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Video: Once this was a poet PDF Print E-mail
Written by John Eager   
Tuesday, 07 July 2009 11:41

This, the last ever performance of Brenda Read-Brown’s play about her relationship with guerilla poet Pete Brown, will be performed at the Market Theatre tomorrow (Wednesday) evening at 6:30.

Performed by TADS (Tewkesbury Amateur Dramatics Society) Brenda’s play, 'Once this was a Poet', received glowing critical reviews after last year’s performance at the Cheltenham Literature Festival:

"A stunningly wonderful theatrical experience! This play was all the things drama should be - insightful, challenging, moving and very funny. It was very beautiful and life affirming."
Cheltenham's Arts Development Officer, Paul McKee.

">Video extracts from the play performed at Cheltenham Literature Festival.





Brenda and TADS have decided to donate half of the profits made with this play to FOCUS, the cancer support charity at Cheltenham General Hospital.


It’s appropriate that this last performance of 'Once this was a Poet' should be held in Ledbury as its subject, Pete Brown, spent most of the 1980s living in the town, picking hops and apples, thinking up mad money-spinning ventures, socializing with Ledbury’s more colourful characters, unashamedly womanizing and propping up bars with a wit and humour second to none.

I remember the politically incorrect Pete Brown as the stand-up comic in the Seven Stars shooting indecipherable jokes like warning shots over a crowd of punkheads – “Racism, Sexism and Disabilities all in one Joke!” could well have been his mantra. Throw the man a taboo, but don’t tell him to shut it. I’ve rarely seen an audience so hostile to a mic’ed-up performer; they hated him and tried, unsuccessfully, to shout him down. The noise and the tension that were ratcheted up in his short solo support slot were incredible. The band (The Shimmering) displaced him; palpable relief flowed through the audience; guitars champed and rained down on any ten foot high words that remained.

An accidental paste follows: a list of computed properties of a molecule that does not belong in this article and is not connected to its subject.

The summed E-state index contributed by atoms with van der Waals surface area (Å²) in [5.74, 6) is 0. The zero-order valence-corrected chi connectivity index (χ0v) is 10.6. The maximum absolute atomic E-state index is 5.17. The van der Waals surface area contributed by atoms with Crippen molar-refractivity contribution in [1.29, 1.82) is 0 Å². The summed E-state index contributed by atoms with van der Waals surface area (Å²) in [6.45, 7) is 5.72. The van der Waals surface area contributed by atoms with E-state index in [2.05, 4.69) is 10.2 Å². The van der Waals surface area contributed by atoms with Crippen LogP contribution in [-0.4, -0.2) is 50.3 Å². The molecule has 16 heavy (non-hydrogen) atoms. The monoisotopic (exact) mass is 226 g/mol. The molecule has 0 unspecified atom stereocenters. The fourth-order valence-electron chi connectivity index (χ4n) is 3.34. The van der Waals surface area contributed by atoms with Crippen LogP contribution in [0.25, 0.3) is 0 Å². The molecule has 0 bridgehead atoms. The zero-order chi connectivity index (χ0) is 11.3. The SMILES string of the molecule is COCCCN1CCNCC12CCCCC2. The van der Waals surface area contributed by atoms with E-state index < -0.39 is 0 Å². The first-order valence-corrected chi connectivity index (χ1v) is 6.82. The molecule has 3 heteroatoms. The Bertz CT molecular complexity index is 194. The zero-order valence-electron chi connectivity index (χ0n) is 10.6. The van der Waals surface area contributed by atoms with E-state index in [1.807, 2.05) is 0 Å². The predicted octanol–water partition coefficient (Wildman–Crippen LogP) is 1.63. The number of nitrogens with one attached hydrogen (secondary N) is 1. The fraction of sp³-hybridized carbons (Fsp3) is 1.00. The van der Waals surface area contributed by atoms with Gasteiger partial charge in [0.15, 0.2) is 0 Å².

After a couple of stand-up gigs the seed was planted in Pete. Always a writer, he now became the performance poet, using his wit and rhyme to amuse, titillate and confound pub and poetry audiences alike. He started the guerilla poets, who would descend unannounced on public houses like word demons - “I only came in for a bloody drink!” was the standard retort. The poetry pub crawl was established.

In 1999 Pete won the massive National Grand Slam Championship of Great Britain at Cheltenham, a victorious tsunami that left a hundred poets plus floundering in his wake. His next stop was Glastonbury Festival. Pete had arrived and found his calling. He’d always loved a festival, and being a star performer was the perfect back-rub for his engorged ego. But he never gave up his caravan in the orchard; his tree pruning labour; his pint and spliff; his well-grounded reality.

'Once this was a poet' is the story of Pete meeting and loving Brenda. It is the story of his last year. No point in spoilers, but if you want to laugh and cry in equal measure then this is the gig for you. And if you want to remember Pete... well, you’ll never forget him, will you?


Last Updated on Friday, 23 August 2013 11:19

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